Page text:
Newswise — Official results of the 55th International Mathematical Olympiad (IMO), held July 3-13 in Cape Town, South Africa, show the United States in second place, behind China. Taiwan (3), Russia (4), and Japan (5) round out the top five. Complete rankings of the more than 100 countries that participated are available here.
On the individual side of the competition, United States team members Allen Liu (Penfield Senior High School, Penfield, New York), Yang Liu (Ladue Horton Watkins High School, St. Louis, Missouri), Sammy Luo (North Carolina School of Science and Math, Durham, North Carolina), Mark Sellke (William Henry Harrison High School, West Lafayette, Indiana), and James Tao (Illinois Math and Science Academy, Aurora, Illinois) took home gold medals, while Joshua Brakensiek (home school, Arizona College Prep-Erie, Chandler, Arizona) earned silver. Individual statistics for the United States team and overall individual rankings are available.
The oldest and largest scientific Olympiad, the IMO is a rigorous two-day math competition held each summer in a different location around the globe. Each day participants take a 4.5-hour, three-question exam featuring deceptively simple-looking problems that in fact require considerable ingenuity to solve.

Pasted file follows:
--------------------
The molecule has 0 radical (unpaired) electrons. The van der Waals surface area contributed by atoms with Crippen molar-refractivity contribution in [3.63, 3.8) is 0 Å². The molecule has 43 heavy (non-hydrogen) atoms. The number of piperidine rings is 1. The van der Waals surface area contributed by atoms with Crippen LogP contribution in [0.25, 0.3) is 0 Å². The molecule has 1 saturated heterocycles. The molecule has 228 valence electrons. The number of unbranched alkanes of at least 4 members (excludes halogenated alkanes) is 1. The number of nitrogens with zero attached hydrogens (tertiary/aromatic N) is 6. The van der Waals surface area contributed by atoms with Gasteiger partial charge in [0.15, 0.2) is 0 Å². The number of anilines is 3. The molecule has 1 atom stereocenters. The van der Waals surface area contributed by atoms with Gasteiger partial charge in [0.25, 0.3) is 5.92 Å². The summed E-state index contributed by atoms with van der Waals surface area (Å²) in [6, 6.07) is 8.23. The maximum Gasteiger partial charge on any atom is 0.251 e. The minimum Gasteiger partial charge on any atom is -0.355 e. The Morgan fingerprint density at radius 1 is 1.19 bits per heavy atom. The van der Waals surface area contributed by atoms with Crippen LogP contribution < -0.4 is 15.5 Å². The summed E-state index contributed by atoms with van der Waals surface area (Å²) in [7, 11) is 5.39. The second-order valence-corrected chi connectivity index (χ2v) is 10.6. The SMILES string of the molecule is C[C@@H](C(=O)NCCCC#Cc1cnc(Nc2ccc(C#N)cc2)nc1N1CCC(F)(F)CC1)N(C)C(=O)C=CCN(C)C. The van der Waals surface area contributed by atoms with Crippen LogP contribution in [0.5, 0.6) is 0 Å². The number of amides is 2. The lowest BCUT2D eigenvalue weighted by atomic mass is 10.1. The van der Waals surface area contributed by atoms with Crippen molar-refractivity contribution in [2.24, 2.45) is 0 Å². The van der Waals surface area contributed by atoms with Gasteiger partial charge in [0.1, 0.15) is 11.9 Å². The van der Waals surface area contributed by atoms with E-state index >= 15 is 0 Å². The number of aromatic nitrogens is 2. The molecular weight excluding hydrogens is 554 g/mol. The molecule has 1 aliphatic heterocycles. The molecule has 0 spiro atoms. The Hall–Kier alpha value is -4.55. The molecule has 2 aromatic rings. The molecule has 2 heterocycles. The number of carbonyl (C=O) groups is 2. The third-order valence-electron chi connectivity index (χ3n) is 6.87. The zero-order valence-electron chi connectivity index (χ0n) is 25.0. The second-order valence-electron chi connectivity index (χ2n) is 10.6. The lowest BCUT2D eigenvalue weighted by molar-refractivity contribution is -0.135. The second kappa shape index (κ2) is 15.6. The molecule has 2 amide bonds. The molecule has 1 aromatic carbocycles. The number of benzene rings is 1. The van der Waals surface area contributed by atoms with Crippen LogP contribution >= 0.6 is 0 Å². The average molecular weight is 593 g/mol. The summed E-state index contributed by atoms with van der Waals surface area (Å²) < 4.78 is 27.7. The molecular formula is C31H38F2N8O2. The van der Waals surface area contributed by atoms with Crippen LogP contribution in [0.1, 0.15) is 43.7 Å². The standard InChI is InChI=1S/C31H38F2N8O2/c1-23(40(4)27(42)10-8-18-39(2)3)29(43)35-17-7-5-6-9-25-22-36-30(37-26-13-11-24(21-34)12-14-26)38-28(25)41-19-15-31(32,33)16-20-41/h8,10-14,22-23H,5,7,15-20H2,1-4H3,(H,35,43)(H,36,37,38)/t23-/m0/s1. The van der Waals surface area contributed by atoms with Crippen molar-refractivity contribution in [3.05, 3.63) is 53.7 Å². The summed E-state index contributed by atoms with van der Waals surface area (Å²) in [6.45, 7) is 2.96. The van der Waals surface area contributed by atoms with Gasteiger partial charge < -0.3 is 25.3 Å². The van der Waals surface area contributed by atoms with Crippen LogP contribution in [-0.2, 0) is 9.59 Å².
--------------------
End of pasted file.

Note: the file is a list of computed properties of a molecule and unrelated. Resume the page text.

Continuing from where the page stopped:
The United States team, accompanied by veteran (adult) leaders Po-Shen Loh and Razvan Gelca, traveled to South Africa after four weeks of intensive preparation at the Mathematical Olympiad Summer Program (MOSP). MOSP is part of the American Mathematics Competitions (AMC) program sponsored by the Mathematical Association of America (MAA).
Though more interested in the long-term development of the country’s top mathematical talent than performance in any one competition, team leader Loh noted that the U.S. squad matched China in the individual medal count and missed first place by only eight points. “We’re very happy with the result,” he said.
About MAA AMC
The mission of the MAA's American Mathematics Competitions is to increase interest in mathematics and to develop problem solving through a fun competition. Teachers and schools benefit from the chance to challenge students with interesting mathematical questions that are aligned with curriculum standards at all levels of difficulty. In addition, students gain the opportunity to learn and achieve through competition with students in their school and around the world.
The Mathematical Association of America is the largest professional society that focuses on mathematics accessible at the undergraduate level. Formed in 1915, the association members include university, college, and high school teachers; graduate and undergraduate students; pure and applied mathematicians; computer scientists; statisticians; and many others in academia, government, business, and industry who are interested in the mathematical sciences.